So Is Running Bad for Muscle Growth or Not?

Your choice of running as your sport is indeed an excellent one. Many of your friends who are also health and sports buffs commented that you could not have chosen any better. So you have become a little proud of yourself, since you finally managed to muster up the drive and the determination to have a regular sport or exercise. You’ve also started implementing a comprehensive workout program that puts focus on aerobic exercises, and which is anchored on running. And the initial returns of your choice have all been very positive, so far. There are noticeable improvements in your level of fitness and health, as you are feeling a little more stronger and flexible and your stamina has also improved somewhat. Aside from that, you’ve lost some weight, which you consider to be one of your major achievements for the year.

Now I have also decided that I want to build up my body as well. Not only do I want just the benefits of running, but I would also like do weight training to increase my muscle mass. I just thought that it is the next logical step in my workout program, and it would also help in making me not just a fit and healthy person, but also one who looks extremely good. That is the plan that I have in mind, but recently it hit it a snag somewhat. That is because a friend told me that running and body building might not go hand in hand pretty well. That left me wondering, is running bad for muscle growth?

Cardio and Muscle Building: Incompatible?

I learned that there exist some questions about the possible conflict between cardiovascular or aerobic training and weight training. I was not aware of this, but I sure am glad that I became aware of it before I proceeded with the build up of my body. Some people who do weight lifting actually believe that running and other aerobic workouts burns and uses up the muscle, and that is why they avoid it as much as possible. And so because of tat I decided to research.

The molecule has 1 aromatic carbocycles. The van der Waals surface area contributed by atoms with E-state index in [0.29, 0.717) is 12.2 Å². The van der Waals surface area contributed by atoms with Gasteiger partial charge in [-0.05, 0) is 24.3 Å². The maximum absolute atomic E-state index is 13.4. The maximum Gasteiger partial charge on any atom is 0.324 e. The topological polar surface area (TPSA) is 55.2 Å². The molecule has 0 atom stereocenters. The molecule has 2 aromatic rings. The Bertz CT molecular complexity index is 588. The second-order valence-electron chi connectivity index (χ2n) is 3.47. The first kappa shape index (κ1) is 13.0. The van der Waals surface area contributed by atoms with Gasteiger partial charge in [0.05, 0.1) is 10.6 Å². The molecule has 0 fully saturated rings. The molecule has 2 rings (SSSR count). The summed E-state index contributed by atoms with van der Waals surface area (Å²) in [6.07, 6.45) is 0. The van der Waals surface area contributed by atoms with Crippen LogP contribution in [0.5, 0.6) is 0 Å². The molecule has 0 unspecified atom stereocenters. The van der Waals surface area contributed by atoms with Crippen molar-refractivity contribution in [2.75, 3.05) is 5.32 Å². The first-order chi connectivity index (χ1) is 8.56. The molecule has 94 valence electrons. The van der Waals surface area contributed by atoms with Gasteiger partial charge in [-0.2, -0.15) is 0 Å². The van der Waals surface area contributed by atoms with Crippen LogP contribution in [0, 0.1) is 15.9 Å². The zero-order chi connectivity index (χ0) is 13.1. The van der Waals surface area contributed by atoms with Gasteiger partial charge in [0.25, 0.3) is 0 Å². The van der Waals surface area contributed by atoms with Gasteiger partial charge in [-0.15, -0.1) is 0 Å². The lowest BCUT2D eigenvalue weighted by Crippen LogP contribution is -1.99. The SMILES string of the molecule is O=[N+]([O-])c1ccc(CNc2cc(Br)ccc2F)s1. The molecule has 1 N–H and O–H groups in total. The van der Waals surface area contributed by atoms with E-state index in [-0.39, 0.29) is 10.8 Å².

Aerobic training is geared towards achieving a medium to high heart rate, which effectively burns tissues after a prolonged period of time while in this particular state. This burning of tissues is in direct contrast to the aim of weight training, which is to build up muscle mass. Aerobic training usually burns up energy in this order: the carbohydrates that come from the food that we eat and stored ones are the first to go; this is followed by fats that are also either stored or directly from food that was consumed; finally the protein that comes from muscle tissues are the last to go.

So if protein that constitutes muscle mass is the last to be burned, when does aerobic training run counter to muscle build up? That’s when the training extends beyond an hour, it is estimated that it is the time when the body has already used up the fats and carbohydrates. The key for those who want to do both kinds of exercises would be to limit the time of the aerobic exercise, or make sure that they load up on carbohydrates before the aerobic work outs. Carb loading an hour or two before running will ensure that the body would not be forced to use up its protein reserves later on. Ands that is probably what I will do myself, load up on complex carbohydrates so that I can still do some weight training as well.